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Our Twin Journey: Pregnancy & Birth

I found out I was pregnant for the third time on my golden 24th birthday, Christmas Eve, 2014. We had family & friends over for dinner and I carried around a glass of wine with me the entire night. Every hour or so I would go into the bathroom and dump a little bit out, making it look like I was actually drinking some.

A few weeks later, I walked into my ultrasound appointment with only one goal: "just please don't tell me it's twins".

I dragged my just-turned two year old and 10 month old baby with me to this appointment. Those first ultrasounds are usually only about 5 minutes long, mostly to confirm an actual due date. My husband wasn't with me for this one because why would he miss work for a 5 minute wand-to-tummy appointment that he's already seen happen two times before? If there were any ultrasound appointment he should have been present for, it was definitely this one!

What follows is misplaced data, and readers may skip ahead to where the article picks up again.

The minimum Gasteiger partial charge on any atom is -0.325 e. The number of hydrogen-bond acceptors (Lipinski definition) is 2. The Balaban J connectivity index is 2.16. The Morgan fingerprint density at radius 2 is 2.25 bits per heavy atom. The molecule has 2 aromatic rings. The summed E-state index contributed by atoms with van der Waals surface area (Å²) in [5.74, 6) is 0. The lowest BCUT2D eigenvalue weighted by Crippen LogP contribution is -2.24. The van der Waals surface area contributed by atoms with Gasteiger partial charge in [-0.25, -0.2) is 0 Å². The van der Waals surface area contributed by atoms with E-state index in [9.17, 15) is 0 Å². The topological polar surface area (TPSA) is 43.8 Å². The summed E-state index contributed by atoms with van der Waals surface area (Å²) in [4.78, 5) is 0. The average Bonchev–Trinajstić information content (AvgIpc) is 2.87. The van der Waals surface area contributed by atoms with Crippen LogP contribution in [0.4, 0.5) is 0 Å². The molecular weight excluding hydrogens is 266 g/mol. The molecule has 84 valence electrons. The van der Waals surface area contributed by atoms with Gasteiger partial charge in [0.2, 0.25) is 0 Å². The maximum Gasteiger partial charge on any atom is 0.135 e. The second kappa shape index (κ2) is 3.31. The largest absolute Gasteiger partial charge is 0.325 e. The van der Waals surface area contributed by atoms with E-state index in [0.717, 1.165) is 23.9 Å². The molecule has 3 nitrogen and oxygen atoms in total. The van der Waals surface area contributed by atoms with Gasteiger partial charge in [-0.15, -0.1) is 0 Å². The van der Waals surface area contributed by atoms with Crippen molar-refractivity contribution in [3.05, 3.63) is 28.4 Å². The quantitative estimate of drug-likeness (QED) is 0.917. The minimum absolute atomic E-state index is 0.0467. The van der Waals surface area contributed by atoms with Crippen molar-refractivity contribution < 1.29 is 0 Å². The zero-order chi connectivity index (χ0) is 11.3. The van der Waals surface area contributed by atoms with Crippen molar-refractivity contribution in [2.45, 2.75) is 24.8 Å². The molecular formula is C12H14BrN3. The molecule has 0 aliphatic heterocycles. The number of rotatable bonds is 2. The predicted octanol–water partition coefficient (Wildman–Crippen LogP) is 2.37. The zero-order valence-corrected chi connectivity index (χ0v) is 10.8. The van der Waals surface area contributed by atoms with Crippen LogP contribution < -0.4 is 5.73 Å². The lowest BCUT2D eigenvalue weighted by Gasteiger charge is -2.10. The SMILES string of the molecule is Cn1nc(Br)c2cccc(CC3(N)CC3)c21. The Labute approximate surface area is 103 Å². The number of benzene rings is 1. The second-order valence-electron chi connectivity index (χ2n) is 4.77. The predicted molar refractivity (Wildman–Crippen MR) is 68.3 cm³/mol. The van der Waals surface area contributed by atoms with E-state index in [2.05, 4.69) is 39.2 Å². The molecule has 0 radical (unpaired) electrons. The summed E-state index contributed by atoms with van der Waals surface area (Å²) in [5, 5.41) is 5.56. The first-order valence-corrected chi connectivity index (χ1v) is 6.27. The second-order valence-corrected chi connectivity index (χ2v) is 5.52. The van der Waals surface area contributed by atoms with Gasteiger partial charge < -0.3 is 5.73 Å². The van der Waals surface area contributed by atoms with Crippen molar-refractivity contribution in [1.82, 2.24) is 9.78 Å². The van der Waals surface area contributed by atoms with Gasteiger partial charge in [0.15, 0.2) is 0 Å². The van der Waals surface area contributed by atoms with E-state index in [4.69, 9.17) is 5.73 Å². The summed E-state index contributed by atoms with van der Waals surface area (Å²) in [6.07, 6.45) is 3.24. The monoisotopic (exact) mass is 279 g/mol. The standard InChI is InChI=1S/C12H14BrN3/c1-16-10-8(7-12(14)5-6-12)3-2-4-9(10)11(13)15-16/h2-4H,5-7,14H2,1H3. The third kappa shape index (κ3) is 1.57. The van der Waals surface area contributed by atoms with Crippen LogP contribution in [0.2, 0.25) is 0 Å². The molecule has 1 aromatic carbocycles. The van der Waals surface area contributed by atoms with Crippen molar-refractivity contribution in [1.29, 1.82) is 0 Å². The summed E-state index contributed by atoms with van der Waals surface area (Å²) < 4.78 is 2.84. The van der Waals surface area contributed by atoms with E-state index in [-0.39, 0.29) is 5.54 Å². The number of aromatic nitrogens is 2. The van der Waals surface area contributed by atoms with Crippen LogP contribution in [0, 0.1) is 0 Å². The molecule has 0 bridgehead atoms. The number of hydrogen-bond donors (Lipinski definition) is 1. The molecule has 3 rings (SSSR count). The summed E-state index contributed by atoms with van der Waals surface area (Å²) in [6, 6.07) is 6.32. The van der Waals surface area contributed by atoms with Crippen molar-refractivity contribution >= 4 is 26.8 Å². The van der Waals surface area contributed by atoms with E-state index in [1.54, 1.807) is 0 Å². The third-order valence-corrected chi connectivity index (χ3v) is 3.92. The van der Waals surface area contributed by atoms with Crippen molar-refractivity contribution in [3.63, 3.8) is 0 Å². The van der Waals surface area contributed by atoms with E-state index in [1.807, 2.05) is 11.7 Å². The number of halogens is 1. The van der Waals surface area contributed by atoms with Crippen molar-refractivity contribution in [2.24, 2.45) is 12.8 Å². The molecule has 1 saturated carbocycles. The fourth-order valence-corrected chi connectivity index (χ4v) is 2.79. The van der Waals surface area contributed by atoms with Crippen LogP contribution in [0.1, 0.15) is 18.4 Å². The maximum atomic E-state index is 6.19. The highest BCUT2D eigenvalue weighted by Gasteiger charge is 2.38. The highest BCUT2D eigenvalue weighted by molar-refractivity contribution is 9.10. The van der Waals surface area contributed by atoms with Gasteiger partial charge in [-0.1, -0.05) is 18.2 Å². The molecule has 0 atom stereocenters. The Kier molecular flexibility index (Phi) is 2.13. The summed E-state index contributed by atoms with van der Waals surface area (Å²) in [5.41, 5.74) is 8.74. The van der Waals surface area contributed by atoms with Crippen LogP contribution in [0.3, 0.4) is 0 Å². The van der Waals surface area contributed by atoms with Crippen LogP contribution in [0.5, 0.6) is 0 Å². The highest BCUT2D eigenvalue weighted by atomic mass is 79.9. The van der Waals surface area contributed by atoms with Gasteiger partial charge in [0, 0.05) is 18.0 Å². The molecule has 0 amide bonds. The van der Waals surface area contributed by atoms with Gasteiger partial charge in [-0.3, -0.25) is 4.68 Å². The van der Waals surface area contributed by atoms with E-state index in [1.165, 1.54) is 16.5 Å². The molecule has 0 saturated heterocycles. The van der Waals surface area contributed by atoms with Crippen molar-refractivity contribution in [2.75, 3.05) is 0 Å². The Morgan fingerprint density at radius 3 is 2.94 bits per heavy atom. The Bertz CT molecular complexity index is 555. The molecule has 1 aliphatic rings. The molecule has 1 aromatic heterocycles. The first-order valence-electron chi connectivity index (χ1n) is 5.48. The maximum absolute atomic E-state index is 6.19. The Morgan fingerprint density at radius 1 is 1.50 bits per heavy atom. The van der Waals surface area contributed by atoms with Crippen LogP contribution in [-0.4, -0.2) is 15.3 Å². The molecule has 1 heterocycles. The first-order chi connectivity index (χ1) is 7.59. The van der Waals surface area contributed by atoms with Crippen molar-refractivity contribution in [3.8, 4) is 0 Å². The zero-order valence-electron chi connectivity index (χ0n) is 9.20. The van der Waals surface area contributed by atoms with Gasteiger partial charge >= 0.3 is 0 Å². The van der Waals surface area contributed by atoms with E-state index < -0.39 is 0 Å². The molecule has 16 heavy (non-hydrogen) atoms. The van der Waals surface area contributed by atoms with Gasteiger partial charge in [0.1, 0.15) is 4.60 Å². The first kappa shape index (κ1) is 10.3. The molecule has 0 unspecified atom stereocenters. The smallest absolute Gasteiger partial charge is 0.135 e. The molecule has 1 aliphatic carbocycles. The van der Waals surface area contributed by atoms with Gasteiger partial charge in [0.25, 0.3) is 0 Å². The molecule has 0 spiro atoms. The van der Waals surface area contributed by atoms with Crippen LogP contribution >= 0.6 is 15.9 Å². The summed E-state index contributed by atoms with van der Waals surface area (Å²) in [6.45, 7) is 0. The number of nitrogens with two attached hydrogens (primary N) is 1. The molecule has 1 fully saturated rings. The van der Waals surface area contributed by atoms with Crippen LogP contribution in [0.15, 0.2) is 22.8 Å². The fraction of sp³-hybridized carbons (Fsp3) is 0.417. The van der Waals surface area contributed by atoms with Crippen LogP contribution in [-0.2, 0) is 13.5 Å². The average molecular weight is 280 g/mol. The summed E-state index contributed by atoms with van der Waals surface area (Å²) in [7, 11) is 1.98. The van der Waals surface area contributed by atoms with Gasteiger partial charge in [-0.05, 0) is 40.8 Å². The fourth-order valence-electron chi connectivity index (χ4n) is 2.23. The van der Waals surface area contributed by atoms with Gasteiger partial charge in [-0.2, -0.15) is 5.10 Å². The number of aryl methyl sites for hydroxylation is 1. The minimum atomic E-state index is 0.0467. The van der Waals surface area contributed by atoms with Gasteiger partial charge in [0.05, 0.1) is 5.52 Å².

I knew I was having twins. I had the same dream of being given two balloons at a gender reveal party, over and over and over again. I probably dreamed that same dream about 10 times before my ultrasound appointment. I also felt so much bigger at only 9 weeks than I did with my other two. I tried really hard to tell myself that that was normal, that you get bigger faster with each pregnancy. But I knew. I just knew.

I sat down in the seat, looked the tech straight in the eyes and said, "I'm just here for you to tell me it's not twins because I'm pretty sure that it is".